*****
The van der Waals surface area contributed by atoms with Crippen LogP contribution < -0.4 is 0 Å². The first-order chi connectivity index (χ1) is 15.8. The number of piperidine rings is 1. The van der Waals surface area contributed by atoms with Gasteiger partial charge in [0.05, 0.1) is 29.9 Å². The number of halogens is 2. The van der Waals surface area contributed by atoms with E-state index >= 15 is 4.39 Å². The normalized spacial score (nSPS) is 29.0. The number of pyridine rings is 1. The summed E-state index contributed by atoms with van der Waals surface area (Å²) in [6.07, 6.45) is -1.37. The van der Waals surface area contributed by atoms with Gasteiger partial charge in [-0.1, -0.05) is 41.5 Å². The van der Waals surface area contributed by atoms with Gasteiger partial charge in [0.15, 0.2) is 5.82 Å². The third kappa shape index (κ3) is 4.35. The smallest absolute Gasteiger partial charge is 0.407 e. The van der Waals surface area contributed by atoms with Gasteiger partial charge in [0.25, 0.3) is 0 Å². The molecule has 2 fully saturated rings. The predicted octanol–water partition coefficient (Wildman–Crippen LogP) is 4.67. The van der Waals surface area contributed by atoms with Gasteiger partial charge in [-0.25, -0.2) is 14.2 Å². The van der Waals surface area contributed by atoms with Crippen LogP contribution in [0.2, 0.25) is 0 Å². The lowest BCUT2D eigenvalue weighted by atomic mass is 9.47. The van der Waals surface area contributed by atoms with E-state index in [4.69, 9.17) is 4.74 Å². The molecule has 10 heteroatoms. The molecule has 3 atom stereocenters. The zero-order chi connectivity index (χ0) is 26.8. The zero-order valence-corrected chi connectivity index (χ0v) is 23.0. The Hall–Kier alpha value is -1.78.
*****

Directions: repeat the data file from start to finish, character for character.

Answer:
The van der Waals surface area contributed by atoms with Crippen LogP contribution < -0.4 is 0 Å². The first-order chi connectivity index (χ1) is 15.8. The number of piperidine rings is 1. The van der Waals surface area contributed by atoms with Gasteiger partial charge in [0.05, 0.1) is 29.9 Å². The number of halogens is 2. The van der Waals surface area contributed by atoms with E-state index >= 15 is 4.39 Å². The normalized spacial score (nSPS) is 29.0. The number of pyridine rings is 1. The summed E-state index contributed by atoms with van der Waals surface area (Å²) in [6.07, 6.45) is -1.37. The van der Waals surface area contributed by atoms with Gasteiger partial charge in [-0.1, -0.05) is 41.5 Å². The van der Waals surface area contributed by atoms with Gasteiger partial charge in [0.15, 0.2) is 5.82 Å². The third kappa shape index (κ3) is 4.35. The smallest absolute Gasteiger partial charge is 0.407 e. The van der Waals surface area contributed by atoms with Gasteiger partial charge in [0.25, 0.3) is 0 Å². The molecule has 2 fully saturated rings. The predicted octanol–water partition coefficient (Wildman–Crippen LogP) is 4.67. The van der Waals surface area contributed by atoms with Gasteiger partial charge in [-0.25, -0.2) is 14.2 Å². The van der Waals surface area contributed by atoms with Crippen LogP contribution in [0.2, 0.25) is 0 Å². The lowest BCUT2D eigenvalue weighted by atomic mass is 9.47. The van der Waals surface area contributed by atoms with E-state index in [4.69, 9.17) is 4.74 Å². The molecule has 10 heteroatoms. The molecule has 3 atom stereocenters. The zero-order chi connectivity index (χ0) is 26.8. The zero-order valence-corrected chi connectivity index (χ0v) is 23.0. The Hall–Kier alpha value is -1.78.